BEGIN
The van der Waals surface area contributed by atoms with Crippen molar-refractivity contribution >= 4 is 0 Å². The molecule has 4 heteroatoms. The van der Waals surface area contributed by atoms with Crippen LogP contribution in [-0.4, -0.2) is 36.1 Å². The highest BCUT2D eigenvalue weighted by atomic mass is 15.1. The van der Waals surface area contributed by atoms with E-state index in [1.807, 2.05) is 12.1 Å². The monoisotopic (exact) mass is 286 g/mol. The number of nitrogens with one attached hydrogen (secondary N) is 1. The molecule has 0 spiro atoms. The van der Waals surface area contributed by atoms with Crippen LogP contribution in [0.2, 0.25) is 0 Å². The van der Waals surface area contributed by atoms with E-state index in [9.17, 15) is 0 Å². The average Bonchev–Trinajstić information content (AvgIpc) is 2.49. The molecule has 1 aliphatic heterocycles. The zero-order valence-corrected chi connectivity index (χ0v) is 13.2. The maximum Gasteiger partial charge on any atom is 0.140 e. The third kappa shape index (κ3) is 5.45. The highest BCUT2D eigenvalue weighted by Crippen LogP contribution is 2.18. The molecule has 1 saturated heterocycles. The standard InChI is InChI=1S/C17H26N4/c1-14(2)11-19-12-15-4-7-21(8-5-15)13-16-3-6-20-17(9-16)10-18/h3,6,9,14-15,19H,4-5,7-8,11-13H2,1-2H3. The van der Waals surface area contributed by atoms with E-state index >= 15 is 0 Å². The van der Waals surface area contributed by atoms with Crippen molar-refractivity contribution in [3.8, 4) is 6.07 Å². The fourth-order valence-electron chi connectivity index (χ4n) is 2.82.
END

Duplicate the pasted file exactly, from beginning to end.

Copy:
The van der Waals surface area contributed by atoms with Crippen molar-refractivity contribution >= 4 is 0 Å². The molecule has 4 heteroatoms. The van der Waals surface area contributed by atoms with Crippen LogP contribution in [-0.4, -0.2) is 36.1 Å². The highest BCUT2D eigenvalue weighted by atomic mass is 15.1. The van der Waals surface area contributed by atoms with E-state index in [1.807, 2.05) is 12.1 Å². The monoisotopic (exact) mass is 286 g/mol. The number of nitrogens with one attached hydrogen (secondary N) is 1. The molecule has 0 spiro atoms. The van der Waals surface area contributed by atoms with Crippen LogP contribution in [0.2, 0.25) is 0 Å². The van der Waals surface area contributed by atoms with E-state index in [9.17, 15) is 0 Å². The average Bonchev–Trinajstić information content (AvgIpc) is 2.49. The molecule has 1 aliphatic heterocycles. The zero-order valence-corrected chi connectivity index (χ0v) is 13.2. The maximum Gasteiger partial charge on any atom is 0.140 e. The third kappa shape index (κ3) is 5.45. The highest BCUT2D eigenvalue weighted by Crippen LogP contribution is 2.18. The molecule has 1 saturated heterocycles. The standard InChI is InChI=1S/C17H26N4/c1-14(2)11-19-12-15-4-7-21(8-5-15)13-16-3-6-20-17(9-16)10-18/h3,6,9,14-15,19H,4-5,7-8,11-13H2,1-2H3. The van der Waals surface area contributed by atoms with E-state index >= 15 is 0 Å². The van der Waals surface area contributed by atoms with Crippen molar-refractivity contribution in [3.8, 4) is 6.07 Å². The fourth-order valence-electron chi connectivity index (χ4n) is 2.82.